... to make them indignant; but they had done it, even those who protested loudest. There were city aldermen in the number, and doctors, and professors, and prominent business men, ...
— Walter Pieterse - A Story of Holland • Multatuli

... last Barnabas looked round, the Duchess had her back to him, nor did she turn even when ...
— The Amateur Gentleman • Jeffery Farnol et al

... Nevertheless, at the very moment at which we were attempting to extend a wide and generous application of those principles to the domain of political rights and liberties, we were being confronted with unexpected forces of resistance which, even in Mahomedan Delhi, drew ...
— India, Old and New • Sir Valentine Chirol

... four-square sea, covering some five-hundred acres. Its green waves rose and fell, and fishes with golden scales were swimming about in it. In addition there were countless magic birds who winged above it and sang. Even in the distance the Herd Boy could see the nine maidens in the water. They had all laid down their clothes ...
— The Chinese Fairy Book • Various

... Dan. "Them things arn't got nine tails, but they've got nine lives. Even if you cut 'em up you have to kill each piece, and then it won't die till after the ...
— Dead Man's Land - Being the Voyage to Zimbambangwe of certain and uncertain • George Manville Fenn

... feel to-day that one is stretching out toward the great things, and to-morrow that one is finding the money to live by fooling people, by charlatanism, by roguery. Think if we were ever connected with these places, if even a suspicion of it got about! Think how narrow our escape was before! Remember that I have even stood in the prisoner's dock, and escaped only through your cleverness, and an accident. It might happen ...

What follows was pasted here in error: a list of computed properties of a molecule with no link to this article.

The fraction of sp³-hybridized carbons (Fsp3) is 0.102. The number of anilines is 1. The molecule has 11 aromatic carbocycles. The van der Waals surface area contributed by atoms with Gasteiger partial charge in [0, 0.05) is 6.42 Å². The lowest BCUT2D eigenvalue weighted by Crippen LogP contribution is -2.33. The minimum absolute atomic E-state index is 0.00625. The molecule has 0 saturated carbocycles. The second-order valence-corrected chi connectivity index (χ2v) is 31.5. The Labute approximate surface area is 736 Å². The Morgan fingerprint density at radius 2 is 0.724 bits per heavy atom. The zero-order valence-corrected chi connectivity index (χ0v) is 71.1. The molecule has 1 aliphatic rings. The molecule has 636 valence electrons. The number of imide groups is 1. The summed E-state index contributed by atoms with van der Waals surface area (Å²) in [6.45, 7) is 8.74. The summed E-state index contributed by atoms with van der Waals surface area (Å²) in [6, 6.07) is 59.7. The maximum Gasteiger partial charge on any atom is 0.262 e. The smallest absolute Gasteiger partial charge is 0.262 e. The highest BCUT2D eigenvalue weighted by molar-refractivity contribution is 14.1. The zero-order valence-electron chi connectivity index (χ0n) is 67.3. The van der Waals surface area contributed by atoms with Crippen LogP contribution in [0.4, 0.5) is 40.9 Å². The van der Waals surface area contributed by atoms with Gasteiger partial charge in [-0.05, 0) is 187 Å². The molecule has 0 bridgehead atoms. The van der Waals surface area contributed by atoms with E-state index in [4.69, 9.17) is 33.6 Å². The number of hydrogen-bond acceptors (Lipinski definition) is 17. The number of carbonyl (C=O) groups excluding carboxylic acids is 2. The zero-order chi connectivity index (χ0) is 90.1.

— The Moving Finger • E. Phillips Oppenheim

... other; and as the onset was furious, it was not long before I was overthrown. Then the Knight passed the shaft of his lance through the bridle rein of my horse, and rode off with the two horses; leaving me where I was. And he did not even bestow so much notice upon me, as to imprison me, nor did he despoil me of my arms. So I returned along the road by which I had come. And when I reached the glade where the black man was, I confess to thee, Kai, it is ...
— The Mabinogion Vol. 1 (of 3) • Owen M. Edwards

... own literature also, the efforts of our early dramatists were directed to subjects derived from religion; even the Paradise Lost is composed of a series of minor pieces, originally cast in dramatic form, of which the creation and fall of man, and the several episodes which were introduced subordinately to these ...
— Notes and Queries, Number 208, October 22, 1853 • Various

... sparkling afresh. "Even Steve understands that, grandma." Her foot was on a step of the carriage. A child ...
— Kincaid's Battery • George W. Cable

... She watched the child, and watched Jane administering her remedies, and the landlady coming in now and then to look at the boy, or to ask about him with a friendly anxiety. She tried to help Jane sometimes, in a useless tremulous way, sometimes sat statue-like, and could only gaze. She could not even pray—only now and then, she whispered with her dry lips, "Surely God will not take ...